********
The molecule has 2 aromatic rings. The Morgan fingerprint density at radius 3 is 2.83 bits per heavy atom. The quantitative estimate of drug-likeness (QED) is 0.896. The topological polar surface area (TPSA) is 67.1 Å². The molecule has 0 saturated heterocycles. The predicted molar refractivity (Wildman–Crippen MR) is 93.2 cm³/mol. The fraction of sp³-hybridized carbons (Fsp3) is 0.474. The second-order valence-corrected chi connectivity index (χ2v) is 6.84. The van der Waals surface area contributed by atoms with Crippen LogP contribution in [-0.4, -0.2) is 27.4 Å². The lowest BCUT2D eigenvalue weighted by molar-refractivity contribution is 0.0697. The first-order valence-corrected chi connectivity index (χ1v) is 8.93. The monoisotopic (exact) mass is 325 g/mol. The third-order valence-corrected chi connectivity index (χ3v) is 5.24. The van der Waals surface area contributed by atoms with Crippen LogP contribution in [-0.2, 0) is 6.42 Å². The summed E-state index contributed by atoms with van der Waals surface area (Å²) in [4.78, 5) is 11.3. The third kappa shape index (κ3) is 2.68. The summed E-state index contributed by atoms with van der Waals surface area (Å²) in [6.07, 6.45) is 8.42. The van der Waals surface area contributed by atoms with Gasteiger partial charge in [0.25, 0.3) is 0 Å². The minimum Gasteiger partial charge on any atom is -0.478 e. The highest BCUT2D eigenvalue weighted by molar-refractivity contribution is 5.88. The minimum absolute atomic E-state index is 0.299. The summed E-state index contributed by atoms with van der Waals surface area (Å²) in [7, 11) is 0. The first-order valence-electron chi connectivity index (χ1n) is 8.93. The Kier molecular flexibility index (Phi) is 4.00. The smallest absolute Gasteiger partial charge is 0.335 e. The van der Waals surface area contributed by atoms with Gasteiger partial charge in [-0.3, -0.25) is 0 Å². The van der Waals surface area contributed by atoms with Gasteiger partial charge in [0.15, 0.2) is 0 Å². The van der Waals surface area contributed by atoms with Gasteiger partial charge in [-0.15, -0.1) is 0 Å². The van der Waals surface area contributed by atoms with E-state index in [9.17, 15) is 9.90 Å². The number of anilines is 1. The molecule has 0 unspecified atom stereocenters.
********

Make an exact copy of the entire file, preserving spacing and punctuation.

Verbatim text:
The molecule has 2 aromatic rings. The Morgan fingerprint density at radius 3 is 2.83 bits per heavy atom. The quantitative estimate of drug-likeness (QED) is 0.896. The topological polar surface area (TPSA) is 67.1 Å². The molecule has 0 saturated heterocycles. The predicted molar refractivity (Wildman–Crippen MR) is 93.2 cm³/mol. The fraction of sp³-hybridized carbons (Fsp3) is 0.474. The second-order valence-corrected chi connectivity index (χ2v) is 6.84. The van der Waals surface area contributed by atoms with Crippen LogP contribution in [-0.4, -0.2) is 27.4 Å². The lowest BCUT2D eigenvalue weighted by molar-refractivity contribution is 0.0697. The first-order valence-corrected chi connectivity index (χ1v) is 8.93. The monoisotopic (exact) mass is 325 g/mol. The third-order valence-corrected chi connectivity index (χ3v) is 5.24. The van der Waals surface area contributed by atoms with Crippen LogP contribution in [-0.2, 0) is 6.42 Å². The summed E-state index contributed by atoms with van der Waals surface area (Å²) in [4.78, 5) is 11.3. The third kappa shape index (κ3) is 2.68. The summed E-state index contributed by atoms with van der Waals surface area (Å²) in [6.07, 6.45) is 8.42. The van der Waals surface area contributed by atoms with Gasteiger partial charge in [0.25, 0.3) is 0 Å². The minimum Gasteiger partial charge on any atom is -0.478 e. The highest BCUT2D eigenvalue weighted by molar-refractivity contribution is 5.88. The minimum absolute atomic E-state index is 0.299. The summed E-state index contributed by atoms with van der Waals surface area (Å²) in [7, 11) is 0. The first-order valence-electron chi connectivity index (χ1n) is 8.93. The Kier molecular flexibility index (Phi) is 4.00. The smallest absolute Gasteiger partial charge is 0.335 e. The van der Waals surface area contributed by atoms with Gasteiger partial charge in [-0.3, -0.25) is 0 Å². The van der Waals surface area contributed by atoms with Gasteiger partial charge in [0.15, 0.2) is 0 Å². The van der Waals surface area contributed by atoms with Gasteiger partial charge in [-0.15, -0.1) is 0 Å². The van der Waals surface area contributed by atoms with E-state index in [9.17, 15) is 9.90 Å². The number of anilines is 1. The molecule has 0 unspecified atom stereocenters.